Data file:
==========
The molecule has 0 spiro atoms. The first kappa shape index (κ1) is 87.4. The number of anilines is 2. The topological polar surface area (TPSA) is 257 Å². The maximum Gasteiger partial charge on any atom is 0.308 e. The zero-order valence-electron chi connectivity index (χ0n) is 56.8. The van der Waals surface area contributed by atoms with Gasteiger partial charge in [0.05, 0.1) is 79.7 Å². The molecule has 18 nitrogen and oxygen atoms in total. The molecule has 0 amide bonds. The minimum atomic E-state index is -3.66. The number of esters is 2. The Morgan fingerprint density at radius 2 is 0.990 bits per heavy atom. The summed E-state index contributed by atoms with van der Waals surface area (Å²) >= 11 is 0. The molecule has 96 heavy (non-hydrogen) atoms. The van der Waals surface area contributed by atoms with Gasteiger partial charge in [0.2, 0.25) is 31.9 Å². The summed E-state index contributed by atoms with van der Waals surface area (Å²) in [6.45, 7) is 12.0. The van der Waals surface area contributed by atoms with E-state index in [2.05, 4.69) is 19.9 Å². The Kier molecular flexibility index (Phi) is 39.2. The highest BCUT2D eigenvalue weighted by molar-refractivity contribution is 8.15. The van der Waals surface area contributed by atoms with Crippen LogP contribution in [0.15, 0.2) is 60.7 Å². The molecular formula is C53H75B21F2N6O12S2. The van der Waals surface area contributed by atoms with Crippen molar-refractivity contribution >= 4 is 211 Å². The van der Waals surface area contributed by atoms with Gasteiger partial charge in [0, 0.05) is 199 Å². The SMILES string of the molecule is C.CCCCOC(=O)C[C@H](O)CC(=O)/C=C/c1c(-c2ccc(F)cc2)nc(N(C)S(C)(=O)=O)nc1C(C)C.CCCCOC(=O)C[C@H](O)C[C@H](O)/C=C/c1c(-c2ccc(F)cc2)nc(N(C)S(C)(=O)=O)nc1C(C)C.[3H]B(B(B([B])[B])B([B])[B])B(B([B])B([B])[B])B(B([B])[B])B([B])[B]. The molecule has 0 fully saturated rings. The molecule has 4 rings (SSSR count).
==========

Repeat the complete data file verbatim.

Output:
The molecule has 0 spiro atoms. The first kappa shape index (κ1) is 87.4. The number of anilines is 2. The topological polar surface area (TPSA) is 257 Å². The maximum Gasteiger partial charge on any atom is 0.308 e. The zero-order valence-electron chi connectivity index (χ0n) is 56.8. The van der Waals surface area contributed by atoms with Gasteiger partial charge in [0.05, 0.1) is 79.7 Å². The molecule has 18 nitrogen and oxygen atoms in total. The molecule has 0 amide bonds. The minimum atomic E-state index is -3.66. The number of esters is 2. The Morgan fingerprint density at radius 2 is 0.990 bits per heavy atom. The summed E-state index contributed by atoms with van der Waals surface area (Å²) >= 11 is 0. The molecule has 96 heavy (non-hydrogen) atoms. The van der Waals surface area contributed by atoms with Gasteiger partial charge in [0.2, 0.25) is 31.9 Å². The summed E-state index contributed by atoms with van der Waals surface area (Å²) in [6.45, 7) is 12.0. The van der Waals surface area contributed by atoms with E-state index in [2.05, 4.69) is 19.9 Å². The Kier molecular flexibility index (Phi) is 39.2. The highest BCUT2D eigenvalue weighted by molar-refractivity contribution is 8.15. The van der Waals surface area contributed by atoms with Crippen LogP contribution in [0.15, 0.2) is 60.7 Å². The molecular formula is C53H75B21F2N6O12S2. The van der Waals surface area contributed by atoms with Crippen molar-refractivity contribution >= 4 is 211 Å². The van der Waals surface area contributed by atoms with Gasteiger partial charge in [0, 0.05) is 199 Å². The SMILES string of the molecule is C.CCCCOC(=O)C[C@H](O)CC(=O)/C=C/c1c(-c2ccc(F)cc2)nc(N(C)S(C)(=O)=O)nc1C(C)C.CCCCOC(=O)C[C@H](O)C[C@H](O)/C=C/c1c(-c2ccc(F)cc2)nc(N(C)S(C)(=O)=O)nc1C(C)C.[3H]B(B(B([B])[B])B([B])[B])B(B([B])B([B])[B])B(B([B])[B])B([B])[B]. The molecule has 0 fully saturated rings. The molecule has 4 rings (SSSR count).